Race and Medicine

Race and Medicine

Perspective from Diana Macri, RDH, BSDH, MSEd
Disclosures: The authors report no relevant financial disclosures.
July 07, 2021
2 min read
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Periodontal disease linked to kidney function decline in Hispanic, Latino patients

Perspective from Diana Macri, RDH, BSDH, MSEd
Disclosures: The authors report no relevant financial disclosures.
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Specific markers of periodontal disease were associated with eGFR decline during a 6-year period, according to a study of Hispanic and Latino patients who underwent full dental examination at sites across the United States.

“In this large, prospective community-based cohort study of Hispanics/Latinos, we did not find consistent associations between periodontal disease and kidney disease outcomes. However, select periodontal measures (including >30% sites with probing depth 4 mm and absence of functional dentition) were associated with increased risk for incident low eGFR,” Stephanie M. Toth-Manikowski, MD, of the University of Illinois at Chicago, and colleagues wrote. “To our knowledge, this represents the first study in the U.S. to evaluate this association in a large and diverse cohort of Hispanics/Latinos.”

Periodontal disease and kidney function decline
Infographic content was derived from Toth-Manikowski SM, et al. Kidney Med. 2021;doi:10.1016/j.xkme.2021.02.015.

For the investigation, Toth-Manikowski and colleagues assessed data related to 7,732 participants in the Hispanic Community Health Study/Study of Latinos who did not have chronic kidney disease at baseline (mean age was 41.5 years; 45.2% were men).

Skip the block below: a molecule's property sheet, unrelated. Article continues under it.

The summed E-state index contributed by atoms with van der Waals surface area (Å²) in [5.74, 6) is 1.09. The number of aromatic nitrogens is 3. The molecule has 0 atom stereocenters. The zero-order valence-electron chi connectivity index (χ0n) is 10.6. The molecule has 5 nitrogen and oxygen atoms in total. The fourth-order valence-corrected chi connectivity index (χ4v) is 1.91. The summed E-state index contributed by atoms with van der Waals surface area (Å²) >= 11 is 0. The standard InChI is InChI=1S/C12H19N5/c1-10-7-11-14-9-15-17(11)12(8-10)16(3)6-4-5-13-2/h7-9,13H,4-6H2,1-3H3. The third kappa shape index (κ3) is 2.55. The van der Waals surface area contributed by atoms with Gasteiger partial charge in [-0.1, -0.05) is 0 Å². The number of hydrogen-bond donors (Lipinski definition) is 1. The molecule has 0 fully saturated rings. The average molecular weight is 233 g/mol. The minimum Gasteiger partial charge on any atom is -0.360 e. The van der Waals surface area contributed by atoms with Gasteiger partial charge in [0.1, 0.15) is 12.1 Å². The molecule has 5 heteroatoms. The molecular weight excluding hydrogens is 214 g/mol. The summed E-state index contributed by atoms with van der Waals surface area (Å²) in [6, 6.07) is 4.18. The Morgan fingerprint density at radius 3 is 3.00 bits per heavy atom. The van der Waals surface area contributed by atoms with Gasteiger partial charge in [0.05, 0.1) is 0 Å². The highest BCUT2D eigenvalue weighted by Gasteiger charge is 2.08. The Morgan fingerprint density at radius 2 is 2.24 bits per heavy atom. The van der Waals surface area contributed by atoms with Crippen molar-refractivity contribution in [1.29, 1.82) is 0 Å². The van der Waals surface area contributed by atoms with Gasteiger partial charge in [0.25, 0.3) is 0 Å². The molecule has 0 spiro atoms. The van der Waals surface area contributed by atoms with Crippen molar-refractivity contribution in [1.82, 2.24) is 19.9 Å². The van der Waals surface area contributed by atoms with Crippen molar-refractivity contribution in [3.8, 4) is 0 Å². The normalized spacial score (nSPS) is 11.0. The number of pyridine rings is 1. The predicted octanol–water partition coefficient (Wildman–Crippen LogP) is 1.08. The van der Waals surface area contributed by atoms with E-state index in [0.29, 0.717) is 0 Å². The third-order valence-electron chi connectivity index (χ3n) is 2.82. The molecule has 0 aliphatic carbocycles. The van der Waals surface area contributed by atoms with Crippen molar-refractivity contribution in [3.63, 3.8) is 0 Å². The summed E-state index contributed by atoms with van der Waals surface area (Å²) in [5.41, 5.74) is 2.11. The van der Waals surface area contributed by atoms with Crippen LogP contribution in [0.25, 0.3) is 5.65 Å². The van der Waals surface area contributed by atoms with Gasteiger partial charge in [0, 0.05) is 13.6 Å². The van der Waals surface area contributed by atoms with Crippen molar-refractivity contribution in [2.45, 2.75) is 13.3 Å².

All participants were required to complete a full periodontal examination, during which researchers noted the percentage of sites with clinical attachment loss of at least 3 mm, the percentage of sites with probing depth of at least 4 mm, the percentage of sites with bleeding on probing and functional dentition (considered absent if patients had less than 21 permanent teeth).

A follow-up visit assessing kidney function was conducted at a median of 5.9 years from baseline, wherein researchers considered incident low eGFR (defined as eGFR less than 60 mL/min/1.73 m2 and decline in eGFR at least 1 mL per min per year), incident albuminuria and the change in eGFR and albumin creatinine ratio.

Results of the dental exam showed that, of the entire study population, 11.7% had at least 30% of sites with clinical attachment loss of at least 3 mm, 5.1% had at least 30% of sites with probing depth of at least 4 mm, 30.7% had at least 50% of sites with bleeding on probing and 16.2% had absent functional dentition.

Periodontal disease severity (as assessed by the above markers) was associated with higher rates of incident low eGFR (mean change in eGFR was -0.39 mL/min/1.73 m2), with patients who had at least 30% of sites with probing depth of at least 4 mm or the absence of functional dentition at an increased risk (incident density ratios of 2.31 and 1.65, respectively).

No significant associations were observed between clinical attachment level status or percent of sites with bleeding on probing with incident low eGFR, nor was an association found between any of the measures and incident albuminuria. The results did not appear to be modified by age, sex or diabetes status, the researchers noted.

“Our findings are consistent with those from other studies, and may have potential public health significance for a population which experiences high rates kidney failure,” Toth-Manikowski and colleagues concluded. “Future work is needed to investigate the impact of treatment of periodontal disease on the prevention of CKD.”